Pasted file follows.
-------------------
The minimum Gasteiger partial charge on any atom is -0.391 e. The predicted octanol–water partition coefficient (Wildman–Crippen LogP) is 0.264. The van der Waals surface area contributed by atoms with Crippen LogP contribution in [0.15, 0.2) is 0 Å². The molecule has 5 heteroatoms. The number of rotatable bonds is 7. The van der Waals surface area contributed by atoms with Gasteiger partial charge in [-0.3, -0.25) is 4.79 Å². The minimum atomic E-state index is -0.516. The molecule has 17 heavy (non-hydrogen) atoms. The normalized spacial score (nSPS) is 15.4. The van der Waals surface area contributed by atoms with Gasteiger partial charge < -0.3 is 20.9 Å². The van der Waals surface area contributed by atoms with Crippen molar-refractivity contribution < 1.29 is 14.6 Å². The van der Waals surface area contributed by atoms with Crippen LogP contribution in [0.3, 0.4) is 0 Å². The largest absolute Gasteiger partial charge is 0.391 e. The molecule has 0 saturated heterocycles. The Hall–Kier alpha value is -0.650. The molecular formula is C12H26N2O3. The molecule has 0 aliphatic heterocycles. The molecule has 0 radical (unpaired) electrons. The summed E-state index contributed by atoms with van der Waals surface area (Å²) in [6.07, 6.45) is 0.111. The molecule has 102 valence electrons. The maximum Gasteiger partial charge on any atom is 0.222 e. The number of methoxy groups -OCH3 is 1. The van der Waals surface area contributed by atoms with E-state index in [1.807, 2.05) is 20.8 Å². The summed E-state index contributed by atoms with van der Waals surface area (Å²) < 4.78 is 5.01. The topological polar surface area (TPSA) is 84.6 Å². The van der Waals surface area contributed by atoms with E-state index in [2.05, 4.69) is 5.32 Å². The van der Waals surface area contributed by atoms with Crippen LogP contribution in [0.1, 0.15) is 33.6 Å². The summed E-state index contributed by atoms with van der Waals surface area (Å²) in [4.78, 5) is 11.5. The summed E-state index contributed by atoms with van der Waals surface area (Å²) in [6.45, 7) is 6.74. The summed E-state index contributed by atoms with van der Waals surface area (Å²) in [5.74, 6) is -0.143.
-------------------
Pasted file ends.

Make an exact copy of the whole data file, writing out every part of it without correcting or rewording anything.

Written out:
The minimum Gasteiger partial charge on any atom is -0.391 e. The predicted octanol–water partition coefficient (Wildman–Crippen LogP) is 0.264. The van der Waals surface area contributed by atoms with Crippen LogP contribution in [0.15, 0.2) is 0 Å². The molecule has 5 heteroatoms. The number of rotatable bonds is 7. The van der Waals surface area contributed by atoms with Gasteiger partial charge in [-0.3, -0.25) is 4.79 Å². The minimum atomic E-state index is -0.516. The molecule has 17 heavy (non-hydrogen) atoms. The normalized spacial score (nSPS) is 15.4. The van der Waals surface area contributed by atoms with Gasteiger partial charge < -0.3 is 20.9 Å². The van der Waals surface area contributed by atoms with Crippen molar-refractivity contribution < 1.29 is 14.6 Å². The van der Waals surface area contributed by atoms with Crippen LogP contribution in [0.3, 0.4) is 0 Å². The largest absolute Gasteiger partial charge is 0.391 e. The molecule has 0 saturated heterocycles. The Hall–Kier alpha value is -0.650. The molecular formula is C12H26N2O3. The molecule has 0 aliphatic heterocycles. The molecule has 0 radical (unpaired) electrons. The summed E-state index contributed by atoms with van der Waals surface area (Å²) in [6.07, 6.45) is 0.111. The molecule has 102 valence electrons. The maximum Gasteiger partial charge on any atom is 0.222 e. The number of methoxy groups -OCH3 is 1. The van der Waals surface area contributed by atoms with E-state index in [1.807, 2.05) is 20.8 Å². The summed E-state index contributed by atoms with van der Waals surface area (Å²) < 4.78 is 5.01. The topological polar surface area (TPSA) is 84.6 Å². The van der Waals surface area contributed by atoms with E-state index in [2.05, 4.69) is 5.32 Å². The van der Waals surface area contributed by atoms with Crippen LogP contribution in [0.1, 0.15) is 33.6 Å². The summed E-state index contributed by atoms with van der Waals surface area (Å²) in [4.78, 5) is 11.5. The summed E-state index contributed by atoms with van der Waals surface area (Å²) in [6.45, 7) is 6.74. The summed E-state index contributed by atoms with van der Waals surface area (Å²) in [5.74, 6) is -0.143.